What Is Altcoin?

Altcoins are generally defined as all cryptocurrencies other than Bitcoin (BTC). However, some people consider altcoins to be all crytocurrencies other than Bitcoin and Ethereum (ETH) because most cryptocurrencies are forked from one of the two. Some altcoins use different consensus mechanisms to validate transactions and open new blocks, or attempt to distinguish themselves from Bitcoin and Ethereum by providing new or additional capabilities or purposes.

Most altcoins are designed and released by developers who have a different vision or use for their tokens or cryptocurrency. Learn more about altcoins and what makes them different from Bitcoin.

Key Takeaways

  • The term altcoin refers to all cryptocurrencies other than Bitcoin (and for some people, Ethereum).
  • There are tens of thousands of altcoins on the market.
  • Altcoins come in several types based on what they were designed for.
  • The future value of altcoins is impossible to predict, but if the blockchain they were designed for continues to be used and developed, the altcoins will continue to exist.
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Understanding Altcoins

"Altcoin" is a combination of the two words "alternative" and "coin." It is generally used to include all cryptocurrencies and tokens that are not Bitcoin. Altcoins belong to the blockchains they were explicitly designed for. Many are forks—a splitting of a blockchain that is not compatible with the original chain—from Bitcoin and Ethereum. These forks generally have more than one reason for occurring. Most of the time, a group of developers disagree with others and leave to make their own coin.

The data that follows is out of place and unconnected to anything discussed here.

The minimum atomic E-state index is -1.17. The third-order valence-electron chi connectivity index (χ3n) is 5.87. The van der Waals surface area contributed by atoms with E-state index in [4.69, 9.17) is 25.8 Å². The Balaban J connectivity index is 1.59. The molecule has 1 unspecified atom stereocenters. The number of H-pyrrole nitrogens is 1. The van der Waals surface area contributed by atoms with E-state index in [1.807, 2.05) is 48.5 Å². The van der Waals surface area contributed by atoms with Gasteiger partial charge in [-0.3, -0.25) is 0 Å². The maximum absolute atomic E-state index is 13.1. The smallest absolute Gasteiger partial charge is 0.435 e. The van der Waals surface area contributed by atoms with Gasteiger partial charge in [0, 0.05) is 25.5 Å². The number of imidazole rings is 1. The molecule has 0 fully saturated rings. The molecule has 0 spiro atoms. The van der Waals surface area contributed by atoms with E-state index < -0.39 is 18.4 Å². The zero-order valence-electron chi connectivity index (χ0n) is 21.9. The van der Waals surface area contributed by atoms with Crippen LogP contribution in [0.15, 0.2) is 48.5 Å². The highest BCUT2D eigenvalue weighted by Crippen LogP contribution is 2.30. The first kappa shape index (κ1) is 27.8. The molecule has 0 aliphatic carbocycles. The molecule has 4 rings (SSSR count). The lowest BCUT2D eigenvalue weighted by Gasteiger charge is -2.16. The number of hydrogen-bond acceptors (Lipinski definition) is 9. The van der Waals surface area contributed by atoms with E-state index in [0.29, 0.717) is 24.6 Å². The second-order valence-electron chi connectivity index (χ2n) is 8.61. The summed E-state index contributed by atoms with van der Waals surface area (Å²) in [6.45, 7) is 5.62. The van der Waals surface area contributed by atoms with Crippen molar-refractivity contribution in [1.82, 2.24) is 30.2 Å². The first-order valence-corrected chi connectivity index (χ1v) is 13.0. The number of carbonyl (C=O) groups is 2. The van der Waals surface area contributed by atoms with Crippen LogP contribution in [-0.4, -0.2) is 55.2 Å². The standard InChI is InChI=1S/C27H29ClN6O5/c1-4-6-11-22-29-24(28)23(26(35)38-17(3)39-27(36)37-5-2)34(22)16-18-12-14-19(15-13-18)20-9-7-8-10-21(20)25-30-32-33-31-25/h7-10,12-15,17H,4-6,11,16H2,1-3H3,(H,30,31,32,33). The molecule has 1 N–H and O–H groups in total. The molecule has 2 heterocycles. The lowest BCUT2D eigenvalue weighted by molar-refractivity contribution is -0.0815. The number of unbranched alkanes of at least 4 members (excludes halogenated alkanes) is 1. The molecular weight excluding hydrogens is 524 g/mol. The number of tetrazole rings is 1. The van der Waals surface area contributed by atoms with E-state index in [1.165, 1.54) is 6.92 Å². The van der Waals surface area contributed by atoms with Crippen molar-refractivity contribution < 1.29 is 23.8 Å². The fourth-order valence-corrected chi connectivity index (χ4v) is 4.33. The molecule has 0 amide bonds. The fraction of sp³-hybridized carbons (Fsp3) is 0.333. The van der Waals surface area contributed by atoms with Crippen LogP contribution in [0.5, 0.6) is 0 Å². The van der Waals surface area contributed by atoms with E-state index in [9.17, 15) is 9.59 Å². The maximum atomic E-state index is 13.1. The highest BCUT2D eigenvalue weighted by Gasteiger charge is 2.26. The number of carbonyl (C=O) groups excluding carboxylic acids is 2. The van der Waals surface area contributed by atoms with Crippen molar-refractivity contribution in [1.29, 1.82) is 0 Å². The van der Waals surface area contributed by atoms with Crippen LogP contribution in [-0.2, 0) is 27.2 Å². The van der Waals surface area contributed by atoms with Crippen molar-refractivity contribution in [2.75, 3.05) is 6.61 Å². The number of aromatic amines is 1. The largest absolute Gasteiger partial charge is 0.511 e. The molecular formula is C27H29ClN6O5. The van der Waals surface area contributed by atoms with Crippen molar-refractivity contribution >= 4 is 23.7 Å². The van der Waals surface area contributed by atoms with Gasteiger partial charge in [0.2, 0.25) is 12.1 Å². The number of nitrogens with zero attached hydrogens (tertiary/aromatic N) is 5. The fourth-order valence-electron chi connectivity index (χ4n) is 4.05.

Many altcoins are used within their respective blockchains to accomplish something, such as ether, which is used in Ethereum to pay transaction fees. Some developers have created forks of Bitcoin and re-emerged as an attempt to compete with Bitcoin as a payment method, such as Bitcoin Cash.

Others fork and advertise themselves as a way to raise funds for specific projects. For example, the token Bananacoin forked from Ethereum and emerged in 2017 as a way to raise funds for a banana plantation in Laos that claimed to grow organic bananas.

Dogecoin, the popular meme coin, was apparently created as somewhat of a joke. It forked from Litecoin, which itself forked from Bitcoin in 2011. Whatever the intent behind its creation, it was still designed to be a digital payment method.

Altcoins attempt to improve upon the perceived limitations of whichever cryptocurrency and blockchain they are forked from or competing with. The first altcoin was Litecoin, forked from the Bitcoin blockchain in 2011. Litecoin uses a different proof-of-work (PoW) consensus mechanism than Bitcoin, called Scrypt (pronounced es-crypt), which is less energy-intensive and quicker than Bitcoin's SHA-256 PoW consensus mechanism.